From Arabic, Chinese and varying mixes of French, Spanish and English ‘creole’, the languages of the Caribbean are as varied as the Flora, Fauna and peoples of the Caribbean.
Speak your language in the Caribbean, and the cultural heterogeneity of the people and their history will answer. Our exceptional Caribbean island provide the opportunity for anyone interested in listening to the expressions of an exciting and wondrous language variety to ‘tune in’ and be mesmerized by the ‘lingo’ – some of which you may understand or ‘pick up’.
A bonus flows from experiencing the colourful and flavourful variety of language sounds in your ear. Often what you think you hear may not be exactly what it is; so adapt your own understanding of it and sway to the guttural sounds.
There is a long history behind how and why so many languages washed up on the shores of the Caribbean, dating back 500 years ago.
In keeping with societies that had to innovate, literally makeover themselves, there is a story of language inventiveness that surrounds the bewildering variety of hybrid languages to have come out of the original languages brought into the region.
When walking on the streets alongside the people of the Caribbean, you should keep your ears ‘tuned-in’ at our markets; among the children playing games in the yard; on the radio; in the taxis; in the talk of the “rude boys”, in the expressions of calypso, reggae and Dancehall music.
If you do, you will experience a tingle in the ear as the amazing variety of peoples bred in the Caribbean express themselves orally, and with all of their being (and body) in a multiplicity of language forms.
It must be exciting for visiting Europeans, the English, Spanish, French, Dutch and Portuguese to hear their languages spoken far away from home – perhaps not in exactly the accustomed form, but with verifiable strains of the ‘creole’ languages brought to the region by their forebears.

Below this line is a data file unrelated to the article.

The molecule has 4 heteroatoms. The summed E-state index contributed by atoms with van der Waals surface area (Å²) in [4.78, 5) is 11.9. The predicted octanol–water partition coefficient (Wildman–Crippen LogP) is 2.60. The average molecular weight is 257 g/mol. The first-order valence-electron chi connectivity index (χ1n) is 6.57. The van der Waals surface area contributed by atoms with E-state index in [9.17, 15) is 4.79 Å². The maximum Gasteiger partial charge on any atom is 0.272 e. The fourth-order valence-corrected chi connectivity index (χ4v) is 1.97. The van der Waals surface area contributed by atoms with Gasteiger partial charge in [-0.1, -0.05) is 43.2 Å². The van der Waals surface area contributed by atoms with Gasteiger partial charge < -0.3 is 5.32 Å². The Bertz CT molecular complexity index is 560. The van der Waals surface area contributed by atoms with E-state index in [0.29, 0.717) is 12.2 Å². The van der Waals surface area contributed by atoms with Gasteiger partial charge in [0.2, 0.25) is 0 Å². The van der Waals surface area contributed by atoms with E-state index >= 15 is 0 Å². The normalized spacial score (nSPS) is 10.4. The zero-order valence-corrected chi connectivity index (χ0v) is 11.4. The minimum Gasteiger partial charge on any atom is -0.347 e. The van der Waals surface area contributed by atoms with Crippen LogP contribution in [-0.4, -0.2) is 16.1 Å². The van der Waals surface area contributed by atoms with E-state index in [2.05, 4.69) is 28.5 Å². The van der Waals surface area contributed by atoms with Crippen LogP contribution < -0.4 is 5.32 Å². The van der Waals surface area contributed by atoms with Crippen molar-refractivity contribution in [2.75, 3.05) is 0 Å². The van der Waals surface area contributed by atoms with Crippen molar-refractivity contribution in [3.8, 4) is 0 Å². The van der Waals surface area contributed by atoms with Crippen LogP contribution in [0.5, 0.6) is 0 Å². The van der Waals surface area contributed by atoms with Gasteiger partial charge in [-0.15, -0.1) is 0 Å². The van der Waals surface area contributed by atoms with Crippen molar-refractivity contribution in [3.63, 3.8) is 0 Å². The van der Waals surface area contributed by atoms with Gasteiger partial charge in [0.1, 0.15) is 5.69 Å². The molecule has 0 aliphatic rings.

Still existing are a number of elements of the African and Indian languages spoken by people removed a few hundred years and several generations from their ancestral lands.
In a second wave of language transferal is the retention, renewal and morphing of the original language forms brought to, and created in the Caribbean, by Afro and Indo Caribbean peoples, that have been blended into the English (American and British) by the West Indian Diaspora in Brooklyn, Miami, London, Manchester and Toronto.
When members of the Caribbean Diaspora return to the region for a vacation, they risk being referred to as “Fresh Water Yankees” as they speak a blend of American and West Indian English.
Chinese language forms emerged in Cuba, and would surely have influenced and been influenced by the Spanish of Spain settled in the Caribbean language dramatis personae.
As plentiful as the “Hak Gwai” pickneys – the offspring of Chinese males and African females – are the adaptations of the Chinese-Creole vocabulary.
Follow the body language inclusive of an array of gestures and facial expressions created to explain what it is to get “mamaguy” and to be “mauvais langued”.
But being the literate Caribbean that we are, there are books in which the meanings of “basodee” and “toutoulebay”, so too “im is ah genal man” and “duppy” are explained: “Cote ci Cote la” and “How to Speak Jamaican”; they can get you over whatever language hump you face in the Caribbean melting pot of languages.
Tony Fraser’s long career in journalism goes back over 35 years and covers his work in television, newspapers and magazines and radio.
In addition to his work as reporter, he has been investigative journalist producing television shows, newspaper articles, newspaper columns and editorial pieces for various media houses.